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November 09, 1979 - Image 11

Resource type:
The Michigan Daily, 1979-11-09

Disclaimer: Computer generated plain text may have errors. Read more about this.

Last of a two-part series
b During the Michigan-Ohio State football game, the
inimitable Wayne Woodrow Hayes tore down the
Michigan Stadium sideline markers in a fit of rage.
Another inimitable gentleman, named Don Canham,
;made a characteristic remark when asked his
:thoughts on Hayes' actions. "He (Hayes) is great for
,the game; he packs 'em in," said Canham.
Canham is a businessman, first and foremost.
What he sells is Michigan sports and he views himself
as the corporate head. "We're a self-operating unit;
rwe're a corporation. You've all of the problems in-
A volved in a business. There's an $11 million cash flow
F And 200 employees," Canham asserted.
: BUT THERE remains a catch in all these figures.
$11 million may'not mean much if one assesses a
normal-size corporation. "One of the deceiving things
,is that we don't pay any rent or taxes," pointed out
: Without those costs, it is easier now to understand,
,the enormity of the athletic budget. As Canham adds,
,We're self-sufficient. We're one of the few schools in
the country that can say that."
Canham makes big, big dollars for his, employer,
and that is his ticket to success. He will continue his
success, in business terms, with attractions like the
Slippery Rock-Shippensburg State football game.
"WE DO NOT make any money off of it; we're not
trying to. We're helping the Michigan marching ban-
ds, the high school bands, the two schools and the
awomen's athletic department, who is selling some
'tickets," asserted Canham.
'There is a discrepancy here, too. By making the
Slippery Rock game the same day as Band Day, he
4iIled two birds with one stone. He didn't lose the
,roney he normally would have by allowing the high


'an't please everyone

school bands in free on a Saturday. And having Band
Day on the same day as 'the Rock, he still main-
tained this traditional event with the bands and made
money in the process.
Next year, Canham has more in the offing for foot-
ball fanatics and for the athletic department, too.
"There's no question we're going to. We could bring
them back again, or maybe Grambling, a Mid-
American Conference game, a doubleheader or a
Friday-Saturday game. Maybe the service
academies; why not the Army-Navy game?" he
"IT'S A GREAT thing for the smaller schools; it's a
showcase for small college football. We're as concer-
ned with the small schools as we are with the large
ones. We don't want to put them out of business,"' he
You don't have to read between the lines to know
that yes, they're being showcased, but that it's also
another way of reaping profit. Tickets are Canham's
staple to success and therefore, the more he sells, the
larger his program gets.
Canham doesn't see any way that women's
athletics will bring home the same amount of bacon
the men do, and thus, his views are skeptical on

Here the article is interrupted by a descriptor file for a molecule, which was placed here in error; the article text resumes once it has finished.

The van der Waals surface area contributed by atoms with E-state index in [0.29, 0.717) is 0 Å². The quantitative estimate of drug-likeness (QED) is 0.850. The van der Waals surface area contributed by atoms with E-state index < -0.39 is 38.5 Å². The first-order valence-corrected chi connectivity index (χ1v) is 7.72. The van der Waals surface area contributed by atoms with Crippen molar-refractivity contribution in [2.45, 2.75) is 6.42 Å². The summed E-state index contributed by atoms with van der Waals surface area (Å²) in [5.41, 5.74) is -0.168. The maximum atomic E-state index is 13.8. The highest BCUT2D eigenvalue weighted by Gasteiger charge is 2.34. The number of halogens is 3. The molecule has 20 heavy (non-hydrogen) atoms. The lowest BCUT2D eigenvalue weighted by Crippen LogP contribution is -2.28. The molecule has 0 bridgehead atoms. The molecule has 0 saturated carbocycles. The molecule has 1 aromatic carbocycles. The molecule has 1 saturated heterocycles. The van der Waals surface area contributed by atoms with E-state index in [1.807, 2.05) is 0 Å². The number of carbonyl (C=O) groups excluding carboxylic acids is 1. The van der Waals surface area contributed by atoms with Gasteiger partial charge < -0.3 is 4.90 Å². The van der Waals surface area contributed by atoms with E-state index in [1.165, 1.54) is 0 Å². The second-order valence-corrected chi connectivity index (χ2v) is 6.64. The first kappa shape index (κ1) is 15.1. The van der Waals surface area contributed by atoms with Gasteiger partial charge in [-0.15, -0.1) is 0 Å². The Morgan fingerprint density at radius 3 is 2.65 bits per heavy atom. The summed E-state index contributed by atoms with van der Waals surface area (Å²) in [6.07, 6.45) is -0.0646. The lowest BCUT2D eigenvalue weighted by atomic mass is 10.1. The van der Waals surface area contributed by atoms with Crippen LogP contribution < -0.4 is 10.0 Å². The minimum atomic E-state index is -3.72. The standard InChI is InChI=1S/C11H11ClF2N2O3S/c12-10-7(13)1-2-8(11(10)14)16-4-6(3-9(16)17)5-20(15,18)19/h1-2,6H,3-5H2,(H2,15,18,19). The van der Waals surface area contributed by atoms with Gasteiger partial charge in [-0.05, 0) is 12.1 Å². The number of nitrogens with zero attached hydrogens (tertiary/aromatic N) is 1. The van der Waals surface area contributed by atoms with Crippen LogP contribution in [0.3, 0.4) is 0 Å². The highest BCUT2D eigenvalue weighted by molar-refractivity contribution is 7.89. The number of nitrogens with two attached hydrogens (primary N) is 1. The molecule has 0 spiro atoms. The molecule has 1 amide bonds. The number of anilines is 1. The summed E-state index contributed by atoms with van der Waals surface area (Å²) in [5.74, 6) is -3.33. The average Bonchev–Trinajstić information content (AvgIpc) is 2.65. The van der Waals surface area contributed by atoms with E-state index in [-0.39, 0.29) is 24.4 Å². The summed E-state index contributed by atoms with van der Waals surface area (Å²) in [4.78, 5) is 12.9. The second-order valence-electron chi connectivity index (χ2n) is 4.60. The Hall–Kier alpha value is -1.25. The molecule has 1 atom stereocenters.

enlarging the woman's budget. "We have the same
number of women's and men's teams. We treat 'em
equally. The women we have working for us, they just
love it. Nationally, we are really recognized for it
(treatment of women), he boasted.
"BUT YOU CANNOT spend equal money on
women's sports as men's. You spend a million dollars
on football and make five; you can't spend a million
dollars on women's field hockey," Canham declared.
Canham also expressed concern over the gover-

Pac-10 title still up in the ai

nment's Title Nine regulations with regard to
equality in sports. "With Title Nine the way-it is being
interpreted, there is no problem. The danger is if they
(HEW). make a new set of rules. A lot of people are
afraid you'll have to drop men's sports."
Canham, nevertheless, believes his treatment of
women's athletics is fair. "We devote more money
from the athletic department (to women) than any
school in the country. I hope we can keep it that
way," he said.
SOME SPORTS, especially club sports, desire both
additional funds and varsity status. Concerning this,
Ganham said, "I would think that soccer would be the
next sport we'll add on the varsity level. If you add
soccer, you have to add a women's sport. That is our
philosophy. We have 80 scholarships for everything
besides football and soccer. And if you add another
sport, you bring everybody down to a lower level,"
noted Canham.
Once again, there is money involved and Canham
sees little return in adding varsity sports. So soccer
will stay at its present level, as will other club sports
and the status quo will be preserved.
On a different issue, however, of women being
passed up at Michigan football games, Canham
would like to see changes made. "The thing that
bothers me is where are the students with courage
who say, cut this nonsense out. We're only hoping that
we can stop it and make sure no one gets hurt. We
have no 'take charge' kids in that area; they have not
shown any guts yet," concluded Canham.
In Canham's eyes, money is always a common
denominator and in this equation, people such as
Woody Hayes just multiply the numerator.
Walton's '
have a dif- 0
he Huskies co tinue
g defenseonu
game. But
h USC and SAN DIEGO (AP) - Bill
the Rose Walton has a small stress frac-
ture in his left foot and will be-
16 of the 22 sidelined for at leastasix more
skies boast weeks, the San Diego Clippers
ners in the announced yesterday.
he season, Walton, who has been idle for
on 17 punt four days and missed the Clip-
ns went for ! pers' 15 National Basketball
ere over 60 Association games thus far this
season, had his foot placed in a
nd Arizona cast, the team said.
m at best. THE FRACTURE was
y), always V diagnosed by Dr. Tony Daley of <
o different Los Angeles in consultation with <
onert has Dr. F.W. Wagner of Whittier,
d 1,655 yar- Calif. The Clippers said the six-
of 67.8 per foot-11 center was told he needs
t second in continued rest.
Id. Walton, who signed with the
can go to Clippers during the off-season af-
n their last ter playing out his option with the
ts last two Portland Trail Blazers, suffered
gton loses the injury on Sept. 28.
The Clippers said the fracture
(3-2 in the had been difficult to pinpoint x
Rose Bowl because the pain Walton has ex-
Sun Devils perienced was in a different area
UCLA and than the fracture. Walton's injury